Interview with Lauren Jost, Founder of the Spellbound Theatre
I was fascinated by the decision to go into theatre for small children, in particular babies, and ran across Lauren Jost, the power behind Spellbound Theatre as well as many children’s theatre initiatives in Brooklyn and beyond. See our interview below.
Me: Your bio is so complex! How do you answer the question of what you do in one sentence at a party?
Lauren: I usually describe myself as a storyteller – that seems to be the theme that runs throughout my work as a director, teacher, and performer. I’m obsessed with creating spaces for regular people to share regular stories about our lives. I love it when we are able to make meaning and find magic in our everyday lived experiences, and stories are the way that we do that, whether we are 2 year olds, high schoolers, or retirees.
What made you compelled to start Spellbound (and I know you must have been compelled because something like that is tough to do!)?
I have worked with very young children as a teaching artist, visiting classrooms and leading workshops for families for many years. In that work, I often got to see professional performances for young children under 5, which were always European or Australian companies visiting New York on tour. I absolutely loved the work – it is so creative, and sometimes abstract, and always compelling and I wanted to make some work like that…but when I looked around there were no New York companies that created theater for children under five. So I started one. It started with just one show and some weekly storytimes led by myself and my friend and colleague, Margot Fitzsimmons. But once I started I wanted to do more and more!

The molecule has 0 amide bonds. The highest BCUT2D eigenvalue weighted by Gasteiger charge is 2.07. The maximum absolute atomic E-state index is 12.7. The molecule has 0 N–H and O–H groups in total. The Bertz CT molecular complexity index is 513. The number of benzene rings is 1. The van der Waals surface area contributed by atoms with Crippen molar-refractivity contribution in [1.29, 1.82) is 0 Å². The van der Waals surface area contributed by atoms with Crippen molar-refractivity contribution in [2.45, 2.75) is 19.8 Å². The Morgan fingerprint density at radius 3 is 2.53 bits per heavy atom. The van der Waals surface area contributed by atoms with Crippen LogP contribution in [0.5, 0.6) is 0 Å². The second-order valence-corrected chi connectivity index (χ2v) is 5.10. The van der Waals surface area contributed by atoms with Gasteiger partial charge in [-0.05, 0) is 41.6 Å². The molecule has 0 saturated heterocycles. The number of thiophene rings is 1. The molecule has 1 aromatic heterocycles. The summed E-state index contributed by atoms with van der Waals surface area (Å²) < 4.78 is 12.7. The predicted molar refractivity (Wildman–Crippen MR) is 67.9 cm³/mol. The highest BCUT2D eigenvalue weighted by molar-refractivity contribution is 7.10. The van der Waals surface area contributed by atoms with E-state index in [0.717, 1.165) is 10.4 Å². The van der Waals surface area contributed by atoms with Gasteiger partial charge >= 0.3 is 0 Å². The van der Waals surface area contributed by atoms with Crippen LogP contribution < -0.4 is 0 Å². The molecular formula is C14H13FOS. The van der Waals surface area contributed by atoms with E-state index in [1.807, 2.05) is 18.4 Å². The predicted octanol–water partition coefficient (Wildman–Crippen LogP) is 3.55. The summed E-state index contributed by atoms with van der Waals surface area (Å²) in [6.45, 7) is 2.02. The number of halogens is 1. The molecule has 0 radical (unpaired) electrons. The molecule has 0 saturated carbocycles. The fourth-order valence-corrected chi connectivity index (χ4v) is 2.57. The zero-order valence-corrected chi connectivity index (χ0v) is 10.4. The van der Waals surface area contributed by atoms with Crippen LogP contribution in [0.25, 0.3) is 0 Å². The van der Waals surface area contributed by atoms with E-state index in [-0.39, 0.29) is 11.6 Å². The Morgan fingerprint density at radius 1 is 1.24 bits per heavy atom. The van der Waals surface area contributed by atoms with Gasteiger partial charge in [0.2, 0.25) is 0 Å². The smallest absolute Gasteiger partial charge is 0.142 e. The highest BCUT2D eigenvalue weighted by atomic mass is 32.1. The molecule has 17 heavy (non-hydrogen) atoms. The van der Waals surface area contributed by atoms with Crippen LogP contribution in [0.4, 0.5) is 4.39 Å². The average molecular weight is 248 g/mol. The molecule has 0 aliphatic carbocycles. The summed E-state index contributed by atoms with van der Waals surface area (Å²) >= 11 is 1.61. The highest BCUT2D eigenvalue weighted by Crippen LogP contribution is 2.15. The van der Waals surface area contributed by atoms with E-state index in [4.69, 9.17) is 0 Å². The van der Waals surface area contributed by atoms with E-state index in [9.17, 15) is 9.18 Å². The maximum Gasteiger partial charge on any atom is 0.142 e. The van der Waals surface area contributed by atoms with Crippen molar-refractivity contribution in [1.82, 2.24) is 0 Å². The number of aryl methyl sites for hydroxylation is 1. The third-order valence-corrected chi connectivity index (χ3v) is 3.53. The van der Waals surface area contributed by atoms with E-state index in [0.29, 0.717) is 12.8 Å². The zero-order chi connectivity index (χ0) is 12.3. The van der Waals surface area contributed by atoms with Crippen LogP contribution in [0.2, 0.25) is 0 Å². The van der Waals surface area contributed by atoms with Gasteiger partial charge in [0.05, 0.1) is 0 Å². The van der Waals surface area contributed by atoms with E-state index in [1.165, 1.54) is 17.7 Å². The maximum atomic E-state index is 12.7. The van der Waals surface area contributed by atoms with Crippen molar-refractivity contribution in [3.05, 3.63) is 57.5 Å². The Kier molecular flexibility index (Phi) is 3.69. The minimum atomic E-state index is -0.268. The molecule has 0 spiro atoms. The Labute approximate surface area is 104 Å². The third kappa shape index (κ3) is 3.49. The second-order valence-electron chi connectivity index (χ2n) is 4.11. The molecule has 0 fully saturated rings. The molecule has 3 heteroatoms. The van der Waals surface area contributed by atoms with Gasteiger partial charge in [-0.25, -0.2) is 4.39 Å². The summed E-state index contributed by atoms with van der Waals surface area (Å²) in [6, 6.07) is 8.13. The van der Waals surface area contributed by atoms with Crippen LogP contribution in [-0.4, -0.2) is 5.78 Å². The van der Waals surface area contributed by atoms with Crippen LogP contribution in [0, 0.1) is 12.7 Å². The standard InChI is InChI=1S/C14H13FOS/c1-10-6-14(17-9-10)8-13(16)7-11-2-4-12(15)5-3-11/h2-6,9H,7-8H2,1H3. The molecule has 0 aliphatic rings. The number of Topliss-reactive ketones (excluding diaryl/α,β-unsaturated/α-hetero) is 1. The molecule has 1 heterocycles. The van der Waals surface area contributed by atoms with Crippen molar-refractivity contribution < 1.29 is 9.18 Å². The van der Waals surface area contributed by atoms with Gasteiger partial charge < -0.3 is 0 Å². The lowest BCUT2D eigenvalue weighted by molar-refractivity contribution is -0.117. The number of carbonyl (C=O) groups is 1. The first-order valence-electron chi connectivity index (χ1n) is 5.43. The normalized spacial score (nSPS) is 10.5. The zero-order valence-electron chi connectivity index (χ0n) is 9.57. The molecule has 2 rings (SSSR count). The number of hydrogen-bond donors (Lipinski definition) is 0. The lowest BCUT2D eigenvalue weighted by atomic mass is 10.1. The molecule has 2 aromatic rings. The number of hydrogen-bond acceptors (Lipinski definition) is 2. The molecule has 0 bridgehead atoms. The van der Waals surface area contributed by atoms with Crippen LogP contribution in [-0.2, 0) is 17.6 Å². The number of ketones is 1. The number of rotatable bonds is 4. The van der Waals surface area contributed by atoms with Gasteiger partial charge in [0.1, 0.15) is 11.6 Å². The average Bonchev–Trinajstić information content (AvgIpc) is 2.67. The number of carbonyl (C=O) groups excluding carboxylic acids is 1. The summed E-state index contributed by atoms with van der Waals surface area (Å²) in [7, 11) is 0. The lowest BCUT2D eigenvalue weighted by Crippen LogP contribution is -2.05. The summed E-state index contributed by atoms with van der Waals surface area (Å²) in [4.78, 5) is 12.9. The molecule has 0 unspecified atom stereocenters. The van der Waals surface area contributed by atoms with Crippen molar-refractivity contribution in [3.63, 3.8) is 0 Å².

Did you start working with Children’s theater before you had kids? If so, how has having kids changed your work?